Given that background, there is, at the moment, no telling where this disturbing Khashoggi story will wind up -- if it ever does wind up, a cautionary "if" offered in the spirit of Faulkner. What we do know is that both Saudi Arabia and Turkey are run by rigid autocrats who know how to hold on to power. Still, as of Friday evening we know that the Saudi government now acknowledges that Khashoggi died at the Saudi consulate in Turkey, but that it was a result of an argument that led to a fist fight that led to his death, as this ABC News report describes. (I'm waiting for the related news that a new investigation shows that Abraham Lincoln died at the Ford Theater as the result of a fist fight with John Wilkes Booth, but so far I'm still waiting.)

But it's clear that, as The New Yorker reports, President Donald Trump and others in his administration seem hopeful -- perhaps unrealistically so -- that they won't have to condemn the Saudi regime: "President Trump seems ready, even eager, to embrace the Saudi version of events — or at least the kingdom’s pledge to investigate the saga, after it abruptly abandoned its claim that Khashoggi had exited the consulate alive. He condemned criticism of the monarchy."

In fact, this Boston Globe column says Trump is failing at handling this crisis, but that failure is "appalling but not surprising."

The media in Saudi Arabia, over which the government exercises considerable control, also seem to be looking for ways that the U.S. and the Saudis can remain pragmatic allies. An example is this piece published the other day by Arab News, an English-language newspaper in Saudi Arabia. Over the years, Arab News occasionally has demonstrated surprising independence, but it operates with nothing like the freedom of press enjoyed by journalists and their media outlets in the U.S. 

Although Arab culture on the Arabian Peninsula is ancient, Saudi Arabia, as a nation, is quite young. It was founded in the 1930s. And the House of Saud has ruled it ever since, having struck a political-religious bargain with the leaders of a strict form of Islam called Wahhabism. The deal says the Wahhabi leaders get to set the country's religious agenda while supporting the government to the House of Saud. When I spent time in Saudi Arabia in 2002 with other North American journalists, interviewing government and religious leaders, it was clear that the Saudis understood that they were in the middle of a battle for the soul of Islam after the 9/11 terrorist attacks, given that most of the hijackers were Saudis.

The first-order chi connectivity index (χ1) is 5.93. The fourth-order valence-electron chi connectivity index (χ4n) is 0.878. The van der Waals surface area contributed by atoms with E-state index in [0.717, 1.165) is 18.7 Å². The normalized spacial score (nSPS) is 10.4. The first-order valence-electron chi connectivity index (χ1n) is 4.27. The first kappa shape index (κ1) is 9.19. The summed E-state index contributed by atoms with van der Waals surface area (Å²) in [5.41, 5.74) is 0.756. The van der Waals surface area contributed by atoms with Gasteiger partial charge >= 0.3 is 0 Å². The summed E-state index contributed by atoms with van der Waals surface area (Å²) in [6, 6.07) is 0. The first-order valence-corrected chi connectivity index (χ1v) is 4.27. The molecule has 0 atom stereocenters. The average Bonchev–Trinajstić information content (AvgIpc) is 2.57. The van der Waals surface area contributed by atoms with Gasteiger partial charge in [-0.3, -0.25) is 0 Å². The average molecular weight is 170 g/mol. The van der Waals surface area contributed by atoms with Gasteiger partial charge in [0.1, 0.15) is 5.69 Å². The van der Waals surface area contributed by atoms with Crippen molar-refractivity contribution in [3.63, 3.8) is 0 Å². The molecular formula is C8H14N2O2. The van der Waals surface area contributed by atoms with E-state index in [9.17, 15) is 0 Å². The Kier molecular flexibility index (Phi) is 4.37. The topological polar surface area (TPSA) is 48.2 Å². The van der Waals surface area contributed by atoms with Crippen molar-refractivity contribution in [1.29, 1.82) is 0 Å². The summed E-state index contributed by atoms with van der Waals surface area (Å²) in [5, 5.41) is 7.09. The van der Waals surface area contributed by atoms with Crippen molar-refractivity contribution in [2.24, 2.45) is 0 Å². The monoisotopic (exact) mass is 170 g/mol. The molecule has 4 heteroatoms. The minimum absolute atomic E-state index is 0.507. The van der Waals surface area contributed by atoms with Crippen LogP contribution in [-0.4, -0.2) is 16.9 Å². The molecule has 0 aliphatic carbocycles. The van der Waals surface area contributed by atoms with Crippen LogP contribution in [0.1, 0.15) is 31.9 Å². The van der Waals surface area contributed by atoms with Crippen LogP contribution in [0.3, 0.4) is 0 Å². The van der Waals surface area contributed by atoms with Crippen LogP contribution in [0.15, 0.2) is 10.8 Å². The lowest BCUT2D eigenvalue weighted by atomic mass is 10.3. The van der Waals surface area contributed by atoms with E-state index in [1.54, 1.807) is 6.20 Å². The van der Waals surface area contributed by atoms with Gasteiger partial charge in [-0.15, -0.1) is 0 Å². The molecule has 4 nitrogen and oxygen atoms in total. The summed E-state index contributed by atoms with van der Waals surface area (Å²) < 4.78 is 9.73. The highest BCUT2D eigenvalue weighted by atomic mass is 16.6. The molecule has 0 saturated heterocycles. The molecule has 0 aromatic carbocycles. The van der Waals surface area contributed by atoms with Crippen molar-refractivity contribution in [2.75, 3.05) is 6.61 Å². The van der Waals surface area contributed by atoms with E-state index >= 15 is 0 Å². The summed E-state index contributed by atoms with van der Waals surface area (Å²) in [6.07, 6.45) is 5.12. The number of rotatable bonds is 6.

That battle continues today in different forms and different places. But given that Saudi Arabia -- and particularly Mecca -- is ground zero for Islam, what happens there can and often does play a major role in how that struggle proceeds.

The recent hope that Crown Prince Mohammed bin Salman would turn out to be a welcome reformer in Saudi Arabia seems now dashed on the rocks of murderous reality, though we may not know that for sure for some time. What we do know is that the history being made today in the aftermath of Khashoggi's disappearance will never be dead -- or even relegated to the past.

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A new survey shows that female members of the clergy in the U.S. are increasingly numerous. That's a good thing, in my view, though it doesn't mean that the stained-glass ceiling is fully shattered. And it doesn't mean that female clergy are immune from being among those who've also had to say #MeToo. One of the best sermons I've heard on that subject came last week from the associate pastor of my congregation, Second Presbyterian Church of Kansas City. You can watch the Rev. Kristin Riegel's sermon here.